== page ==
As is only fitting, winter is coming to an end with another spell of unusual cold in much of Alaska; here are a few notable reports from the past several days.
-44°F Umiat RAWS
-36°F Eagle COOP
-34°F Chicken COOP
-34°F Tok 70SE CRN
-32°F Salcha RAWS
-23°F Goldstream Creek COOP
In Fairbanks, March is ending as the fourth month in a row with average temperature below the 1981-2010 normal, and it's the coldest first quarter of the year since 2007.
March was also a very snowy month in Fairbanks, as Rick Thoman illustrated nicely in the following plot (via Rick's Twitter feed); click to enlarge.
With 27.5 inches of snow, March was the snowiest month of the winter in Fairbanks. Since the winter of 1929-30, this has happened 8 times before, so it's unusual but not rare. Average (median) March snowfall is less than 5 inches, but it's a very skewed distribution, with occasionally much more occurring.
April is even more skewed, of course; the median is only 1.7", and yet even April has been the snowiest month of the winter on 4 occasions - most recently in 2008 (14.7").
Here's a frequency histogram of the snowiest month of the winter in Fairbanks, Bettles, and Anchorage. Fairbanks stands out in terms of having October as the snowiest month rather frequently; I find this particularly surprising as rain is more common than snow in the first week or so of October in Fairbanks.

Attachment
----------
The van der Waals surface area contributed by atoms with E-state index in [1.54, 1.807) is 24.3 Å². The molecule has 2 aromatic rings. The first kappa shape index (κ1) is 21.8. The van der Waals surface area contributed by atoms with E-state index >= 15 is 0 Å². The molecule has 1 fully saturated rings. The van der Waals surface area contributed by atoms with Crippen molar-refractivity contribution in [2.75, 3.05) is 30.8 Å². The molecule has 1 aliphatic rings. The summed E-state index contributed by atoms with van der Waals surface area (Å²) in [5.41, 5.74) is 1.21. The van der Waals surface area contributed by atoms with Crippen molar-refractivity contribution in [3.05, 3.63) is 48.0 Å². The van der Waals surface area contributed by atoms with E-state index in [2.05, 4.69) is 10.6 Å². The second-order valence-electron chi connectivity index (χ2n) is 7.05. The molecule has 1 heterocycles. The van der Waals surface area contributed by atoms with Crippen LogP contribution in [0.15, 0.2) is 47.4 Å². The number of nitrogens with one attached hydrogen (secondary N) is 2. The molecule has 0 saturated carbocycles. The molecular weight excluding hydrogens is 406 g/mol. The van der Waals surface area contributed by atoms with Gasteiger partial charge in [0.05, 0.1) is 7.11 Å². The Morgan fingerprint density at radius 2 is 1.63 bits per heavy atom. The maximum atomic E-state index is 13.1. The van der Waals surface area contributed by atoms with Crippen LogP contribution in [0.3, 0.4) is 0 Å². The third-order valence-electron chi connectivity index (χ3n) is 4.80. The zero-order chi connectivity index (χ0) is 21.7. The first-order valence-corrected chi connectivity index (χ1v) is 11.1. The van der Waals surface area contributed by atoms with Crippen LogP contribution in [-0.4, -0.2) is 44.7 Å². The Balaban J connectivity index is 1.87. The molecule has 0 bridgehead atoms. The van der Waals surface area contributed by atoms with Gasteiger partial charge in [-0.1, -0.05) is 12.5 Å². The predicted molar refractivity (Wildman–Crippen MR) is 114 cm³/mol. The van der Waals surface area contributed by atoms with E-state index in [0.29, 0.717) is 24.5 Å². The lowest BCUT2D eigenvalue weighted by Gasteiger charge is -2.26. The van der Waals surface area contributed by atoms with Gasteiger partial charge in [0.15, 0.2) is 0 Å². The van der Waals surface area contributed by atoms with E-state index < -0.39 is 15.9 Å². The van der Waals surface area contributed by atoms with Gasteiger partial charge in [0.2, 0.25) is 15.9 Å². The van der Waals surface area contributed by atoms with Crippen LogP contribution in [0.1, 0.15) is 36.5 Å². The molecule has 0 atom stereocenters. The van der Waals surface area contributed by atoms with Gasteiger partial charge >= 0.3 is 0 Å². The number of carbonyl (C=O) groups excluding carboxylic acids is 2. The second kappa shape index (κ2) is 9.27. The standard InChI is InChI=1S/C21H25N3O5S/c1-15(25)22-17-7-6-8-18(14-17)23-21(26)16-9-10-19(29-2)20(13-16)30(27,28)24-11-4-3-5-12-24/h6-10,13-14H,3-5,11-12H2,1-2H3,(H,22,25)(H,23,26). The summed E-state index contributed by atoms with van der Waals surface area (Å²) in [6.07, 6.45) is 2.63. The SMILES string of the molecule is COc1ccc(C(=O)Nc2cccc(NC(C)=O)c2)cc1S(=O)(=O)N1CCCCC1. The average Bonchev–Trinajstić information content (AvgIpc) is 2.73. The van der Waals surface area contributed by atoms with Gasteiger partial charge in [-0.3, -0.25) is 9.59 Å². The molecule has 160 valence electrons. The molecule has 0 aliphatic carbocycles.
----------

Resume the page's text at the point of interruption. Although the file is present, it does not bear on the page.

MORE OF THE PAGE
Other interesting features of the chart include the notable November-December peak in Bettles, and the enhanced frequency in late winter (February through April) in Anchorage. Surprisingly, March has more often been the snowiest month than January in Anchorage, and average March snowfall lags only very slightly behind January. I suspect part of this is an artifact of sampling variability, but there may well be a physical reason why January tends to underperform for snow; I don't think it's as simple as "it's too cold to snow", but if readers have any ideas, I'm all ears.